What's inside this cosmic cave?
A stellar nursery 10 light-years deep. The featured skyscape is dominated by dusty Sh2-155, the Cave Nebula. In the telescopic image, data taken through a narrowband filters tracks the nebular glow of hydrogen, oxygen, and sulfur, colors that together form the Hubble Palette. About 2,400 light-years away, the scene lies along the plane of our Milky Way Galaxy toward the royal northern constellation of Cepheus. Astronomical explorations of the region reveal that it has formed at the boundary of the massive Cepheus B molecular cloud and the hot, young stars of the Cepheus OB 3 association. The bright rim of ionized hydrogen gas is energized by radiation from the hot stars, dominated by the bright star just to the left of the cave entrance. Radiation driven ionization fronts are likely triggering collapsing cores and new star formation within.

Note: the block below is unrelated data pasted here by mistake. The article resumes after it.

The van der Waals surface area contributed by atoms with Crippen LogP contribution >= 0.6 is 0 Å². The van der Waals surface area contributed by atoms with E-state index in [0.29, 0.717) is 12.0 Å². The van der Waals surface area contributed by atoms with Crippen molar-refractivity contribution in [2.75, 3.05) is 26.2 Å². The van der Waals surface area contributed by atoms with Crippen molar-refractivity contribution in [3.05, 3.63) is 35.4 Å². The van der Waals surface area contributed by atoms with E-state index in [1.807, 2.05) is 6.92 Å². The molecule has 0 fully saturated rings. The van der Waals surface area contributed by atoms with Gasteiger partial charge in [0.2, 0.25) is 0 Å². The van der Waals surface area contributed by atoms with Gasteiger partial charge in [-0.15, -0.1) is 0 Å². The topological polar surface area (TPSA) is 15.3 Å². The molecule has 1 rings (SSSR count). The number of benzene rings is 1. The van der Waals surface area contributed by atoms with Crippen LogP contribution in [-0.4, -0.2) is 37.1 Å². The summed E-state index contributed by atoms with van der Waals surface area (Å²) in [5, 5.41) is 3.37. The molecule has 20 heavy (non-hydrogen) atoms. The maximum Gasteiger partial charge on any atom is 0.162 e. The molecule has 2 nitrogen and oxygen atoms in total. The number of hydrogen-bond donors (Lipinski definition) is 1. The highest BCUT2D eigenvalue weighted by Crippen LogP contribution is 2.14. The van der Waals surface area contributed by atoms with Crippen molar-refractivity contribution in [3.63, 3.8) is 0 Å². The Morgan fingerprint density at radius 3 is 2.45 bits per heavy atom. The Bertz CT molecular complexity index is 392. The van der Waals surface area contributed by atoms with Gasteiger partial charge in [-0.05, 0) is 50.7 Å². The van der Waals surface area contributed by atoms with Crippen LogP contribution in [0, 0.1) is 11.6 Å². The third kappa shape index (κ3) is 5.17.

The Cave Nebula in Cepheus
|Imaging telescope||Celestron Rowe-Ackermann Schmidt Astrograph 8″|
|Imaging camera||ZWO ASI 1600MM PRO|
|Guiding||Guidescope 240mm, ZWO ASI 120MM|
|Filter||Baader f/2 Highspeed H-Alpha, Baader f/2 Highspeed OIII, Baader f/2 Highspeed SII (each 2″), Baader R, G, B (2″)|
|Accessories||Starizona Filter Slider, Celestron Focus Motor for SCT|
|Integration||45.9 hours, H-Alpha: 295×180″, OIII: 440×120″, SII: 270×180″, Red/Green/Blue each: 120×30″|
|Dates of recording||8 nights in September/October 2020|
CAVE NEBULA PRINT
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